By David Tuller, DrPH
Note: The DecodeME team held a Facebook Q-and-A this week. If you want more information about the study, you can watch the video here.
Two major UK government funding agencies recently announced grants totalling £3.2 million to support a major genetics study of ME. Whatever the long-term findings of DecodeME, spearheaded by the CFS/ME Research Collaborative and the CureME Biobank at the London School of Hygiene and Tropical Medicine, the immediate results were impressive—the kind of fair and thoughtful news coverage that has been sparse in this domain of science, especially in the UK. In particular, The Times (the UK version, that is; to a New Yorker, there is only the other Times) published a package of six stories over two days–June 23-24–that took the issue and the illness seriously.
Tom Whipple, an excellent science reporter at The Times (his book about sex, X and WHY, is informative and entertaining), has previously written several articles about key news events in the long-running PACE saga. These have included the publication of the special issue of Journal of Health Psychology, the publication of the PACE reanalysis paper, and my open letter to Lancet editor Richard Horton about the trial’s “unacceptable methodological lapses,” which was co-signed by more than 100 experts and more than 70 patient and advocacy organizations.
So The Times’ interest in the DecodeME developments didn’t really surprise me. However, given the extraordinary circumstances within which we’re now all existing, many important news events not directly related to the pandemic do not receive the coverage they deserve. Despite current pressures, The Times made the welcome decision to invest the time needed to produce this cluster of articles. Most of them were written by reporter Sean O’Neill, with Whipple contributing a short summary of the struggle between the PACE proponents and others over research and treatments.
Coverage of this illness in the UK has long been marred by aggressive efforts to portray criticism of the PACE-style treatment paradigm as irrational and driven by anti-science zealots. This narrative is as credible as President Trump’s portrayal of largely peaceful crowds protesting racial injustice as howling mobs of anarchists out to destroy America. The PACE enablers at the UK’s Science Media Centre played a central role in disseminating this dishonest and harmful narrative, which gained traction after The Lancet published the first PACE results in 2011.
The UK press has repeatedly advanced this defamatory meme without subjecting it to robust scrutiny, or any scrutiny at all. Maybe that’s starting to change.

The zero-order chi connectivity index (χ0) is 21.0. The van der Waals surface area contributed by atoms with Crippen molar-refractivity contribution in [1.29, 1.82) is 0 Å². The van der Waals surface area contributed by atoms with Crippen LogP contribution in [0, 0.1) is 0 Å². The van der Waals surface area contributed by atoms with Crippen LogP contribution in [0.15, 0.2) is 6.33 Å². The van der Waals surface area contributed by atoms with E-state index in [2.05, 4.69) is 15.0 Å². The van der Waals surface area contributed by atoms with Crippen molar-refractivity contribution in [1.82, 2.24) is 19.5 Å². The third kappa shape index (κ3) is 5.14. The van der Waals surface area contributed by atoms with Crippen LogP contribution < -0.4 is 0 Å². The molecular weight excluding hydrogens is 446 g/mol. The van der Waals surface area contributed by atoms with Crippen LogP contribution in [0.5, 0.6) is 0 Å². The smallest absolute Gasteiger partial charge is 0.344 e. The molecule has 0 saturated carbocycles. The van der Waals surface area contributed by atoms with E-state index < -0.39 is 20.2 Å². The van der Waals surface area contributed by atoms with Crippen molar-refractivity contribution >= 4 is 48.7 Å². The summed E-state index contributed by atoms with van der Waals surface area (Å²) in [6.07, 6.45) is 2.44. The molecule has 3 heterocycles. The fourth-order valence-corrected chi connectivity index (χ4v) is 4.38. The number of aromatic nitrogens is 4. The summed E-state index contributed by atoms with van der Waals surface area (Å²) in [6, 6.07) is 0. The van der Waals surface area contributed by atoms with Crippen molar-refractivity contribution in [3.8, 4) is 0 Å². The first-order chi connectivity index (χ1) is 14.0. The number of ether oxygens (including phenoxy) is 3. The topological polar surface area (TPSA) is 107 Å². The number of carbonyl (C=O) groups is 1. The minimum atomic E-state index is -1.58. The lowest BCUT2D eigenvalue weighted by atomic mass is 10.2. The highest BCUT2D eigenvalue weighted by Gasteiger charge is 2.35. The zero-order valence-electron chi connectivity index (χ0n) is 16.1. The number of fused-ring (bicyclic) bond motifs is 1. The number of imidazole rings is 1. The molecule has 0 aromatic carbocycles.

For one thing, it seems that DecodeME has successfully managed, at least for now, to rechristen the disease as myalgic encephalomyelitis—what it was called, for better or worse, before the US Centers for Disease Control and Prevention slapped it with the name everyone despises. (Everyone, that is, outside the precincts of the psychology and psychiatry departments of a few Russell Group universities.)
In The Times, the main headline on the first day was “Search for genetic clues of ME.” ME was referenced throughout, with the other name mentioned only in passing in Whipple’s backgrounder. The awkward hybrid ME/CFS was absent. (I saw images of the newspaper pages; the headlines in the online versions did use chronic fatigue syndrome.)
Second, the Times’ package of stories did not include any pompous or self-serving quotes from the PACE authors, Sir Simon and other pooh-bahs of the UK’s medical establishment, and the gang of sycophants at the Science Media Centre. That could be a sign of something—perhaps that the debate is finally moving beyond the limits imposed by the intellectually bankrupt and scientifically discredited CBT/GET treatment paradigm.
The lead piece on the first day of coverage involved the study itself. After mentioning the “toxic debate” over the illness, it included this key passage about the current context:
“Attitudes to the illness are, however, shifting. The National Institute for Health and Care Excellence is reviewing how the NHS should treat ME after criticism over previous recommendations that patients receive therapy and graded exercise. Its new treatment guidelines are due in December…The Centers for Disease Control and Prevention, the US public health agency, stated in 2018 that ME was ‘a biological illness, not a psychological disorder’ and patients were ‘neither malingering nor seeking secondary gain.’”
The piece also appropriately noted that questions about the biological basis of the illness are highly relevant in the pandemic era, pointing out that the project is being launched “as people struggling to recover from coronavirus show similar symptoms to ME sufferers.” Indeed, while the planning for DecodeME has been underway for a long time, it would not be surprising if the very evident surge in post-covid patients experiencing persistent symptoms helped bolster the argument for this major investment in biomedical ME research.